March 10 - 16, 2013: Issue 101

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 How to Make Garden Compost
By Paul Johnson

Autumn is almost upon us and with the wild weather lately leaves are already starting to pile up. Once they begin to fall in even greater quantities the question becomes; what do I do with all this leaf litter? The answer is compost!

Many of us would like to create our own compost, but doing it successfully is often a difficult achievement and autumn is the best time to begin.

Compost is an excellent way of recycling nutrients from vegetable matter, and getting them into your soil will enrich your gardens lifeblood. Not only is it excellent for the garden, it is also great for the environment! Waste from vegetation and food scraps that are sent to landfills break down and release harmful emissions that contribute to the poisoning of our atmosphere. When this waste is allowed to break down and convert naturally into a nutrient rich soil additive, it keeps both your garden and the wider planet healthier and more resilient to disease and parasites.

The easiest way to create and maintain compost is to use a compost bin. These plastic containers come with a lid that keeps the mix from getting soggy and have air holes that are carefully placed in order to ensure proper aeration. These are simple and easy to use, just throw your scraps in as you accumulate them and be sure to mix it regularly.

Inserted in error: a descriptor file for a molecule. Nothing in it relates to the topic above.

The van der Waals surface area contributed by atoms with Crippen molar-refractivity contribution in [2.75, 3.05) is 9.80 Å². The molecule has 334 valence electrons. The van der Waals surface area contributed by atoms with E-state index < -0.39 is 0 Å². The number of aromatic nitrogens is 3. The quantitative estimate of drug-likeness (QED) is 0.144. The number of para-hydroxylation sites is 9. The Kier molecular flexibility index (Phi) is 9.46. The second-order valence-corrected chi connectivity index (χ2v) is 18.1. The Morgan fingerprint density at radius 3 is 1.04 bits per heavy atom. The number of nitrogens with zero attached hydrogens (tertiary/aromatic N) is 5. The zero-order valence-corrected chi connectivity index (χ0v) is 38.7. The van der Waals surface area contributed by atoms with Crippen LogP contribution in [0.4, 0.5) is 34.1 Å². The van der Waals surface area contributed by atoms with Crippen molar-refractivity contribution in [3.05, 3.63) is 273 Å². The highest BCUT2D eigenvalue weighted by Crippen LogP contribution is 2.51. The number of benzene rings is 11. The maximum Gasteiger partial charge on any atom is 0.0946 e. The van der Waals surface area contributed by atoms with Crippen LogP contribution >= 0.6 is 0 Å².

Before you start! Always remember to avoid composting meat, dairy or cooked food. These will attract vermin and create an unwanted foul smell in your compost.

There are four ingredients needed to create the perfect compost.

1. “Browns” are carbon rich ingredients that are slow to rot. They include;
- Cardboard
- Straw and wood shavings
- Woody pruning’s
- Fallen leaves
- Egg shells
2. “Greens” are nitrogen rich and provide the acceleration for the “browns”. They include;
- Grass cuttings
- Raw vegetable and vegetable peelings
- Tea bags and coffee grinds
- Soft green pruning’s
- Fruit and fruit peel
3. Water aids in the breakdown of the materials however all materials should be damp, but not wet!
4. OXYGEN! Without oxygen the microbes that break down the composting material cannot survive. Oxygen gives life and also breaks it down so your heap MUST be aerated regularly.
Once you recognize the different ingredients composting is simple.

Place your bin on a grass or soil base and make a small layer of sticks to help drainage (15cm deep is more than sufficient). Add equal amounts of “greens” and “browns” as they are accumulated, being sure to mulch them prior to adding as larger pieces will take longer to break down. Mix your compost once a week adding water if necessary to keep it damp (but not soaked!). It’s that simple!

Begin now and you can have a great organic and nutrient rich compost by spring that will enrich your plants and protect them from pests and parasites at no cost!

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